On Tuesday, Scott Sullivan, head of the Maine Brewers Guild, a nonprofit trade association that represents the state’s craft brewing industry, urged Governor Mills to reconsider her rules for when businesses can reopen this summer. Citing new information that the spread of the novel coronavirus is more limited while outdoors, the guild is asking the administration to allow Maine breweries with outdoor seating to welcome customers back.
The state’s current rules for reopening place breweries in the same category as bars, meaning they cannot reopen until July 1. This is in contrast to restaurants, which will be permitted to serve customers for sit-down service indoors and outdoors statewide starting June 1. The guild contends that this classification was created without regard for the unique offerings of breweries and other establishments with extensive outdoor seating. They argue that these types of establishments can operate as safely as restaurants.
While Governor Mills is allowing restaurants to reopen sooner than breweries, they will still be required to follow state safety guidelines, which directs customers to wear face coverings when not seated at their tables, requires restaurants to space apart tables at a safe distance, and take the name and phone number of an individual in each dining party for possible contact-tracing purposes. If a brewery (or any business for that matter) can reasonably adopt these guidelines, why shouldn’t they be allowed to reopen too?
“One of our brewers basically posed a question. They said, ‘How is it possible that a small, indoors-only restaurant was able to open on June 1 where my business is across the street with thousands of square feet and outdoor service area, and I can’t open until July 1 and someone’s telling me it’s because of public safety?’ It just doesn’t add up.”
— Scott Sullivan, Executive Director, Maine Brewers Guild
This criticism from brewers follows actions taken by the governor last week when, still ruling under a Civil State of Emergency, she decided to push back the reopening of certain personal care services like gyms, nail salons, and aestheticians, even though barber shops have been allowed to serve customers safely since May 1. Even a generous interpretation of these changes would suggest the governor is splitting hairs.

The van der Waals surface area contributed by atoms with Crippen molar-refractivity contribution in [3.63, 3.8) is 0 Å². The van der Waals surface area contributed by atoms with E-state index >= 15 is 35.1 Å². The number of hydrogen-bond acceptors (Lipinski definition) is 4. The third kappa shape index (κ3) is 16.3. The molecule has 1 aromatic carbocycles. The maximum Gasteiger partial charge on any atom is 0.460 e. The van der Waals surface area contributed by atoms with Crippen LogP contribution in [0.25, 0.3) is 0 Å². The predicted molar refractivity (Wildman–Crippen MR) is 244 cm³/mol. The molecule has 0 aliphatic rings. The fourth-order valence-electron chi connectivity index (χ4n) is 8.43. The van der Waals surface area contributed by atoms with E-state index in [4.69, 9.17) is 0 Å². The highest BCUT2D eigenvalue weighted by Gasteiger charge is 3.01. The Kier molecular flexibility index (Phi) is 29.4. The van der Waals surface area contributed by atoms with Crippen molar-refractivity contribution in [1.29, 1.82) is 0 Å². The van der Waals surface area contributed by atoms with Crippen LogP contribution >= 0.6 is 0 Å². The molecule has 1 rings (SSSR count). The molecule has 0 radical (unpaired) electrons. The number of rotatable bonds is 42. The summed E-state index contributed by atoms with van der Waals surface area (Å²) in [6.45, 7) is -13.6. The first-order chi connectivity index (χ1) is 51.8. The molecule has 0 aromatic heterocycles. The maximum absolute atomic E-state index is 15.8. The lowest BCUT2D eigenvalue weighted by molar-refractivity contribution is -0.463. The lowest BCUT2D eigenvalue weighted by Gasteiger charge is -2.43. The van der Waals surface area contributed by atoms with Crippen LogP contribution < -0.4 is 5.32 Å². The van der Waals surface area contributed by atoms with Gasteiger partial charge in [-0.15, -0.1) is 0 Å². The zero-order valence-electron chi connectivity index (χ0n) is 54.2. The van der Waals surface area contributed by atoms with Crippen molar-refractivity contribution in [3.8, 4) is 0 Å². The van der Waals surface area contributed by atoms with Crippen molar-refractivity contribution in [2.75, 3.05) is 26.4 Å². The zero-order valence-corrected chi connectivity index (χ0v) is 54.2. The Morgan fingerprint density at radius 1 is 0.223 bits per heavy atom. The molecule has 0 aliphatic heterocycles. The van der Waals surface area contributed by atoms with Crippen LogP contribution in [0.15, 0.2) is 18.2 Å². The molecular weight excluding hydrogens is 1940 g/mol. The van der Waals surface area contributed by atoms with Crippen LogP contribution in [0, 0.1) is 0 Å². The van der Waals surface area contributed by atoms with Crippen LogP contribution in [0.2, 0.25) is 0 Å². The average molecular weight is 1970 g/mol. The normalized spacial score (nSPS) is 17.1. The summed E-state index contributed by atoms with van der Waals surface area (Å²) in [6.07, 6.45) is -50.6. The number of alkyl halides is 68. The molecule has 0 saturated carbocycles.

The current situation is dire for many of Maine’s small businesses and the quarter-million people they employ. They are simply pleading for common-sense, something that is sorely lacking from the administration’s current reopening plan.
Can state officials really say they are following science when they link the safety of reopening with liquor license classifications? Correlating two unrelated pieces of data is not scientific, it is arbitrary. Even the federal government does not distinguish between bars and restaurants. Why does Governor Mills?
The administration has been dogged by accusations that their phased-in economic reopening does not take into account the reality that many businesses are facing. But how can it? No single person, or group of officials, can understand every situation occurring for every business in the state economy.
The great Austrian economist F. A. Hayek outlined this problem in an article to the American Economic Review in 1945, entitled “The Use of Knowledge in Society” and its lesson could not be more relevant today. Politicians and public health experts wish they could predict and plan the economy, but their hubris is their folly.
It will be difficult for these breweries and other small businesses to attract people back into their establishments, and even more so to thrive in the fast-approaching summer season. State leaders should allow these business owners and their employees the opportunity to make a living again. Let Mainers get out in the sun, support their communities safely, and reclaim their livelihoods. Reopen Maine’s economy as soon as possible.
During the daily press briefing Wednesday with Dr. Shah, Governor Mills addressed this issue, saying that the roughly one-third of breweries with food service licenses, those classified as restaurants, are allowed to open on June 1. Per revised rules announced at the briefing, restaurants in York, Cumberland, or Androscoggin counties will not be allowed to provide dine-in service.